|Publication number||US4454417 A|
|Application number||US 06/346,368|
|Publication date||12 Jun 1984|
|Filing date||5 Feb 1982|
|Priority date||5 Feb 1982|
|Also published as||CA1221480A, CA1221480A1, DE3381508D1, EP0101502A1, EP0101502A4, EP0101502B1, EP0306596A2, EP0306596A3, US4789836, WO1983002849A1|
|Publication number||06346368, 346368, US 4454417 A, US 4454417A, US-A-4454417, US4454417 A, US4454417A|
|Inventors||George A. May|
|Original Assignee||George A. May|
|Export Citation||BiBTeX, EndNote, RefMan|
|Patent Citations (20), Non-Patent Citations (2), Referenced by (27), Classifications (11), Legal Events (6)|
|External Links: USPTO, USPTO Assignment, Espacenet|
The subject invention relates to a new and improved light pen for use with graphic displays. More particularly, a light pen is disclosed having a new and improved optical design for use in conjunction with unique electrical circuitry, which provides high resolution and substantially reduces the effects of jitter.
In the prior art, light pens have been used as a pointer device in association with computer controlled, cathode-ray tube video displays. It is an object about the size and shape of a fountain pen and includes a means for sensing light and a means for converting this light into an electrical pulse. The pen is held in the hand and pointed at some portion of a picture, symbol or the like being displayed on the screen of the cathode-ray tube. When the electron beam which is tracing the image causes a portion of the screen next to the point of the pen to light up, the pen senses this light and generates an electrical pulse which serves as a computer interrupt signal. Typically, the computer circuitry responds to the interrupt signal by reading an address counter having data which tracks the position of the cathode ray at that particular moment. The address in the counter corresponds to the location of the light pen.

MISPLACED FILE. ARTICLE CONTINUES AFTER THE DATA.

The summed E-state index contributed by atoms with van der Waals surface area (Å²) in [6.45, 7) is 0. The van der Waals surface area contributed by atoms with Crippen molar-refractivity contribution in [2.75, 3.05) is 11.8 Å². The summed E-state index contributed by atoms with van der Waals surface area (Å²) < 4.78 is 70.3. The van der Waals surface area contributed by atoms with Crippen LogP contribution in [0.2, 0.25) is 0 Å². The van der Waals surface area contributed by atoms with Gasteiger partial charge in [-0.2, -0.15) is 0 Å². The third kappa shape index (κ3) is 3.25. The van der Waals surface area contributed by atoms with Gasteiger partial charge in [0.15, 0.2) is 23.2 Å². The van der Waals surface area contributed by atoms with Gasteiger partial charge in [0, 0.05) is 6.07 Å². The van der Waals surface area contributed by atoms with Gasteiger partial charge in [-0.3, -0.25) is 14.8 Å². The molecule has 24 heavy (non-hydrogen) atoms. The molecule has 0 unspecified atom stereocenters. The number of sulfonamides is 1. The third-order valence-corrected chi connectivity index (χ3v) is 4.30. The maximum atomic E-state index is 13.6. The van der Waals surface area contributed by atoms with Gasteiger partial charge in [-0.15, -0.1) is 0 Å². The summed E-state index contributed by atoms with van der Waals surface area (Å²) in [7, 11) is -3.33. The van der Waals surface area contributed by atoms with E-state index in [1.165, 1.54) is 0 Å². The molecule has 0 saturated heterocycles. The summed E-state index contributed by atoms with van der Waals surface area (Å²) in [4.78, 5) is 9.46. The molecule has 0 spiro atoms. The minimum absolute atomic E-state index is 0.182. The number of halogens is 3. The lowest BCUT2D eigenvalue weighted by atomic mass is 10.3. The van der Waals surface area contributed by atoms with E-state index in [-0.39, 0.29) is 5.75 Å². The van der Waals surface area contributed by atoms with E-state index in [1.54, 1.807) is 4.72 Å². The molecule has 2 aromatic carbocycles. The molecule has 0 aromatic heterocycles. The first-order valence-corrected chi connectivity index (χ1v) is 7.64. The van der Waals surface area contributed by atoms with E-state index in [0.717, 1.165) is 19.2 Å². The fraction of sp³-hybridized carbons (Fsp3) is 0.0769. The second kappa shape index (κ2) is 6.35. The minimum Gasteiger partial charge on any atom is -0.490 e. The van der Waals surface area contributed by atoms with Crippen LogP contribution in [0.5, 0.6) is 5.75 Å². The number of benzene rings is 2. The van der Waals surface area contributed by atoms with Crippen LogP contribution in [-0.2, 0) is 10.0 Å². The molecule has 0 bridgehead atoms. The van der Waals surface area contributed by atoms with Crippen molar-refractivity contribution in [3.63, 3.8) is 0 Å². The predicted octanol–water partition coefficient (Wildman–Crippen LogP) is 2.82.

The accuracy or resolution of the light pen is affected by a number of factors. One of the primary factors relates to the optics of the light pen itself. A light pen typically includes an elongated channel for directing light rays emanating from the video screen to a photodetector within the light pen. One example of a light pen can be found in U.S. Pat. No. 3,569,617 issued Mar. 9, 1971 to Allen. The light pen disclosed in the Allen patent includes a collimation tube having an internal channel with non-reflective walls. The light pen will only accept light rays emanating from the video screen which are axially aligned with the channel. Non-axial light rays emitted from the screen are either not received through the channel opening or absorbed by the non-reflective walls of the channel.